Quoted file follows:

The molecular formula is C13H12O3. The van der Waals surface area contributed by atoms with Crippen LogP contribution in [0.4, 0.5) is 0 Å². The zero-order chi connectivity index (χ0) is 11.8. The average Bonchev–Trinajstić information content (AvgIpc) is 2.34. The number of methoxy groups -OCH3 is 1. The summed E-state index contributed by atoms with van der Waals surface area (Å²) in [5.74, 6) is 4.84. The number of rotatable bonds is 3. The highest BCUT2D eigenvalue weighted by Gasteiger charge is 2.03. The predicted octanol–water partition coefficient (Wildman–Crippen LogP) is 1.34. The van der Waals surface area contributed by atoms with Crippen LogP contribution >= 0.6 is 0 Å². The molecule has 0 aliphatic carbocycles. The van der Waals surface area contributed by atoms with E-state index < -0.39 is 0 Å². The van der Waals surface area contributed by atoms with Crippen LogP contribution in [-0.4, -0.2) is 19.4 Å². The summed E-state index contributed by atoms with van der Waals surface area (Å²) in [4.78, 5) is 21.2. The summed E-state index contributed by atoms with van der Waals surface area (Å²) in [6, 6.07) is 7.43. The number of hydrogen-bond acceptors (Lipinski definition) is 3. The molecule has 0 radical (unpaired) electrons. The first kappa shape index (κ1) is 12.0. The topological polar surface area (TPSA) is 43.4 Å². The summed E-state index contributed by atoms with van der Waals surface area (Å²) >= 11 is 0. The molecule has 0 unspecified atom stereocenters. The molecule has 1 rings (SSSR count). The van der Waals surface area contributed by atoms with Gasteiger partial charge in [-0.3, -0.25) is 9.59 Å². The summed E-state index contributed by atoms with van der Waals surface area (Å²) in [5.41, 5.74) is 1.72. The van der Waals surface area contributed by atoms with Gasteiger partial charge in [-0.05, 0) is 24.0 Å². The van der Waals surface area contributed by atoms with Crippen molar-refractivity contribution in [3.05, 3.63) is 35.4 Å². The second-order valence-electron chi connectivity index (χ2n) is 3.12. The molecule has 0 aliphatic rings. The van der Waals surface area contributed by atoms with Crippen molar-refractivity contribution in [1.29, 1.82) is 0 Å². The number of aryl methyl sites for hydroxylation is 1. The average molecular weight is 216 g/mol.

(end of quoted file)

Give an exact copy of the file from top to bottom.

The molecular formula is C13H12O3. The van der Waals surface area contributed by atoms with Crippen LogP contribution in [0.4, 0.5) is 0 Å². The zero-order chi connectivity index (χ0) is 11.8. The average Bonchev–Trinajstić information content (AvgIpc) is 2.34. The number of methoxy groups -OCH3 is 1. The summed E-state index contributed by atoms with van der Waals surface area (Å²) in [5.74, 6) is 4.84. The number of rotatable bonds is 3. The highest BCUT2D eigenvalue weighted by Gasteiger charge is 2.03. The predicted octanol–water partition coefficient (Wildman–Crippen LogP) is 1.34. The van der Waals surface area contributed by atoms with Crippen LogP contribution >= 0.6 is 0 Å². The molecule has 0 aliphatic carbocycles. The van der Waals surface area contributed by atoms with E-state index < -0.39 is 0 Å². The van der Waals surface area contributed by atoms with Crippen LogP contribution in [-0.4, -0.2) is 19.4 Å². The summed E-state index contributed by atoms with van der Waals surface area (Å²) in [4.78, 5) is 21.2. The summed E-state index contributed by atoms with van der Waals surface area (Å²) in [6, 6.07) is 7.43. The number of hydrogen-bond acceptors (Lipinski definition) is 3. The molecule has 0 radical (unpaired) electrons. The first kappa shape index (κ1) is 12.0. The topological polar surface area (TPSA) is 43.4 Å². The summed E-state index contributed by atoms with van der Waals surface area (Å²) >= 11 is 0. The molecule has 0 unspecified atom stereocenters. The molecule has 1 rings (SSSR count). The van der Waals surface area contributed by atoms with Gasteiger partial charge in [-0.3, -0.25) is 9.59 Å². The summed E-state index contributed by atoms with van der Waals surface area (Å²) in [5.41, 5.74) is 1.72. The van der Waals surface area contributed by atoms with Gasteiger partial charge in [-0.05, 0) is 24.0 Å². The van der Waals surface area contributed by atoms with Crippen molar-refractivity contribution in [3.05, 3.63) is 35.4 Å². The second-order valence-electron chi connectivity index (χ2n) is 3.12. The molecule has 0 aliphatic rings. The van der Waals surface area contributed by atoms with Crippen molar-refractivity contribution in [1.29, 1.82) is 0 Å². The number of aryl methyl sites for hydroxylation is 1. The average molecular weight is 216 g/mol.